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Cougars ousted from playoffs

Columbia College unable to overcome bad start, sees season end
Sunday, December 3, 2006 | 12:00 a.m. CST; updated 12:25 a.m. CDT, Friday, July 18, 2008

During the regular season, the Columbia College volleyball team was not challenged by the majority of its opponents and was able to win without playing at a high level.

Against No. 2 Fresno Pacific on Friday at Southwell Complex, the Cougars played the first two games at their typical regular-season level; the team’s passing was poor and it did not mount an aggressive offense when receiving a serve, often hitting the ball right back to the Sunbirds, letting them run their offense easily.

[photo]

Luana Branco, left, tries to collect herself after a losing point in the fourth game of the Cougars season-ending loss to No. 2 Fresno Pacific University on Friday. (SAMANTHA CLEMENS/Missourian)

“You can do that against Albertson, you can do that against McKendree . . . it’s a habit,” Wrye-Washington said. “Once we got beat down a couple of times and realized ‘Hey, we can’t do that,’ it was a different match.”

In the third and fourth games, the Cougars raised their level of play, but could not rally from two games down and lost 30-22, 30-21, 26-30, 30-27.

“We didn’t bring our competition level up early enough,” Wrye-Washington said. “Had we started playing like that we would’ve beat that team.”

After playing in her last game as a Cougar, senior defensive specialist Shari Tuttle said she was proud of the way the team responded after losing the first two games.

“I think we stepped up and played a heck of a game,” Tuttle said. “Yeah they (the first two games) hurt us, but we came back and we played well. We can’t look back on those and say we did bad, we stepped up and played ball.”

The loss ended the Cougars’ season and dropped their final record to 43-7.

Wrye-Washington said the lack of difficult competition in the regular season did not ready the team for the national tournament.

“I apologized to the girls in the locker room (after Friday’s game),” Wrye-Washington said.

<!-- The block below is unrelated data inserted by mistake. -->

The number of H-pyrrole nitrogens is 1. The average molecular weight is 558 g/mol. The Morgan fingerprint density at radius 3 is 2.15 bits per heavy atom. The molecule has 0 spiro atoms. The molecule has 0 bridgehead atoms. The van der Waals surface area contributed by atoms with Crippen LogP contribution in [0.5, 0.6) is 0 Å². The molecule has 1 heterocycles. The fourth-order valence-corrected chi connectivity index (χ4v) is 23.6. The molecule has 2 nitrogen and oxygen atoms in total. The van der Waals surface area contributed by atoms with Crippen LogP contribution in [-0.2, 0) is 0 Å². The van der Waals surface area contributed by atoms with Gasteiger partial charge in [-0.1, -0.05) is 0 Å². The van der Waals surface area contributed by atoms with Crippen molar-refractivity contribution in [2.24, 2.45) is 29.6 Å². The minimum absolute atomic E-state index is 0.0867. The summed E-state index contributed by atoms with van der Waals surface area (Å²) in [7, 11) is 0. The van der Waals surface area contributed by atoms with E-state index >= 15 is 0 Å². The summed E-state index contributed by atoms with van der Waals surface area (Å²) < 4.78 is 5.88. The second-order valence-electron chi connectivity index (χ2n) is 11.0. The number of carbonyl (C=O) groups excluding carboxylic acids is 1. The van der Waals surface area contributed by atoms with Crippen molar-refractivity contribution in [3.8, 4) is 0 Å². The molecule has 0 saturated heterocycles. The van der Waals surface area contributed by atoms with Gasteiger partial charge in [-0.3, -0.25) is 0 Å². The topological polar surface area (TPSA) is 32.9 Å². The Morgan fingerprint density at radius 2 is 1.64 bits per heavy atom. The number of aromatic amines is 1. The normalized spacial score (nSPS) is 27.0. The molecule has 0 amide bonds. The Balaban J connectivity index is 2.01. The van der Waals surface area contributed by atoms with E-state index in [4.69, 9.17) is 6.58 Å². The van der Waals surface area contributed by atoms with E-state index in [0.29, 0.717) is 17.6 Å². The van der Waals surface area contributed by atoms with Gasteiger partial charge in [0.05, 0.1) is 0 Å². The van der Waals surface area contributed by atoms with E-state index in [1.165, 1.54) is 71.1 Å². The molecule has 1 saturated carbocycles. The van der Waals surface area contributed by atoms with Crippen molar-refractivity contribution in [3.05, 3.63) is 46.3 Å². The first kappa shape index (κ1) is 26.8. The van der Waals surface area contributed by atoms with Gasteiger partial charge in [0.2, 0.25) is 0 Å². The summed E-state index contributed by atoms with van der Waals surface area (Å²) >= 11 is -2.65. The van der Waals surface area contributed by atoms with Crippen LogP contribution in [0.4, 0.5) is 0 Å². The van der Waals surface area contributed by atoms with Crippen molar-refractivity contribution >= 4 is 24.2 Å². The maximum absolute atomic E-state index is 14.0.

“I really think our regular season schedule killed us. Playing Harris-Stowe, Lindenwood, it’s just not a high enough level.”

The Cougars have fewer opportunities to play top NAIA teams than a team such as Fresno Pacific. Conference rival No. 9 Missouri Baptist is the only top-25 team in the Cougars’ region, while the Sunbirds had to contend with five other top-25 teams in Region II, including No. 3 Concordia and No. 4 California Baptist, the 2004 and 2005 national champions.

“They (Fresno Pacific) are used to coming out and having to play good or they’re going to lose,” Wrye-Washington said. “We’re not used to that, we’re used to showing up and getting the ball over the net and winning. That doesn’t work against a good team.”

When she makes the Cougars’ 2007 schedule, Wrye-Washington said she will try to play against as many Division I and II teams as possible, something the Cougars did in 2001, when they won the national championship.

“Our talent level was kind of the same (in both years),” Wrye-Washington said. “We played two D-II tournaments and we only played 38 total matches all year.”

Never Upset: All seven of the Cougars losses came against Division-II teams and top-10 NAIA teams. The Cougars lost to Division-II Truman State, No. 1 National American twice, No. 2 Fresno Pacific once and No. 9 Missouri Baptist three times.

Returning Strong: Tuttle is the only senior the Cougars will be losing. Wrye-Washington said having the majority of the team returning will allow the Cougars to use the offseason to get more experience playing together.

“This is the first year in a while where we had kind of a rebuilding year where we can have everyone in the spring,” Wrye-Washington said. “We don’t have to replace a big hitter or a big setter and I think we’re going to use that to our advantage in the spring and have a lot of hard practices.”

Recruiting Thoughts: Wrye-Washington said in addition to the 11 returners, she will be able to add three scholarship players. Wrye-Washington said she will most likely look at junior-college transfers because she wants to add experience, not youth, to the team.


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